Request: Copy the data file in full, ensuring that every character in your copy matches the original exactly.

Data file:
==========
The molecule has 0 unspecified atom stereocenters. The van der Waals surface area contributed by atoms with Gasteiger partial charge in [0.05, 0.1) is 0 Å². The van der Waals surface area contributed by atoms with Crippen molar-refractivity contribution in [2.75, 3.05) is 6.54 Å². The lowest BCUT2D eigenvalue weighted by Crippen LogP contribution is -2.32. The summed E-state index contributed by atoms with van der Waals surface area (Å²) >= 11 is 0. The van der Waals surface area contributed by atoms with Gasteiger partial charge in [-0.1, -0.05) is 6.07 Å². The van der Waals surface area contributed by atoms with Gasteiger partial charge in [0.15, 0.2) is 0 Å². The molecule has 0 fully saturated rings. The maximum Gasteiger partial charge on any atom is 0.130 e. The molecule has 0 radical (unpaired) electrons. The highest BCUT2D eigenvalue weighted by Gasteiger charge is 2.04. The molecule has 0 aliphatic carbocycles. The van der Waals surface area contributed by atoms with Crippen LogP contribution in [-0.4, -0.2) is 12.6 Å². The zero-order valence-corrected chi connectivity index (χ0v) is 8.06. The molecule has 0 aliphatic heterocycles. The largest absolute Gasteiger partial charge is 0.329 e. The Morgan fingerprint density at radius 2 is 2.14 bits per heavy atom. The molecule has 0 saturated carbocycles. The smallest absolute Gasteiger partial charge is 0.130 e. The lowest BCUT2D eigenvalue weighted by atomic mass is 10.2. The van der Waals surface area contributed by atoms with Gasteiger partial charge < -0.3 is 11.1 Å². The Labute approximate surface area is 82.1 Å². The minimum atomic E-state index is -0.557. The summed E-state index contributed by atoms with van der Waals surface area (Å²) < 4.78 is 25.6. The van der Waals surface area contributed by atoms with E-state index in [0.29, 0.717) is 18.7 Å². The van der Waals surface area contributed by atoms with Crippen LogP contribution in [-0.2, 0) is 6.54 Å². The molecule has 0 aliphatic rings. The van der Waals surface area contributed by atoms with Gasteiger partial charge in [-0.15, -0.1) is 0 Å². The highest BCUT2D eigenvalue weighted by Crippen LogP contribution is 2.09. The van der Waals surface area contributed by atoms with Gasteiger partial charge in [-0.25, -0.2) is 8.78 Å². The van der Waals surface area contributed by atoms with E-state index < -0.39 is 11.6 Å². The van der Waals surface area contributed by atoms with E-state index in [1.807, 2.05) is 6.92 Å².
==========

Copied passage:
The molecule has 0 unspecified atom stereocenters. The van der Waals surface area contributed by atoms with Gasteiger partial charge in [0.05, 0.1) is 0 Å². The van der Waals surface area contributed by atoms with Crippen molar-refractivity contribution in [2.75, 3.05) is 6.54 Å². The lowest BCUT2D eigenvalue weighted by Crippen LogP contribution is -2.32. The summed E-state index contributed by atoms with van der Waals surface area (Å²) >= 11 is 0. The van der Waals surface area contributed by atoms with Gasteiger partial charge in [-0.1, -0.05) is 6.07 Å². The van der Waals surface area contributed by atoms with Gasteiger partial charge in [0.15, 0.2) is 0 Å². The molecule has 0 fully saturated rings. The maximum Gasteiger partial charge on any atom is 0.130 e. The molecule has 0 radical (unpaired) electrons. The highest BCUT2D eigenvalue weighted by Gasteiger charge is 2.04. The molecule has 0 aliphatic carbocycles. The van der Waals surface area contributed by atoms with Crippen LogP contribution in [-0.4, -0.2) is 12.6 Å². The zero-order valence-corrected chi connectivity index (χ0v) is 8.06. The molecule has 0 aliphatic heterocycles. The largest absolute Gasteiger partial charge is 0.329 e. The Morgan fingerprint density at radius 2 is 2.14 bits per heavy atom. The molecule has 0 saturated carbocycles. The smallest absolute Gasteiger partial charge is 0.130 e. The lowest BCUT2D eigenvalue weighted by atomic mass is 10.2. The van der Waals surface area contributed by atoms with Gasteiger partial charge < -0.3 is 11.1 Å². The Labute approximate surface area is 82.1 Å². The minimum atomic E-state index is -0.557. The summed E-state index contributed by atoms with van der Waals surface area (Å²) < 4.78 is 25.6. The van der Waals surface area contributed by atoms with E-state index in [0.29, 0.717) is 18.7 Å². The van der Waals surface area contributed by atoms with Crippen LogP contribution in [-0.2, 0) is 6.54 Å². The molecule has 0 aliphatic rings. The van der Waals surface area contributed by atoms with Gasteiger partial charge in [-0.15, -0.1) is 0 Å². The highest BCUT2D eigenvalue weighted by Crippen LogP contribution is 2.09. The van der Waals surface area contributed by atoms with Gasteiger partial charge in [-0.25, -0.2) is 8.78 Å². The van der Waals surface area contributed by atoms with E-state index < -0.39 is 11.6 Å². The van der Waals surface area contributed by atoms with E-state index in [1.807, 2.05) is 6.92 Å².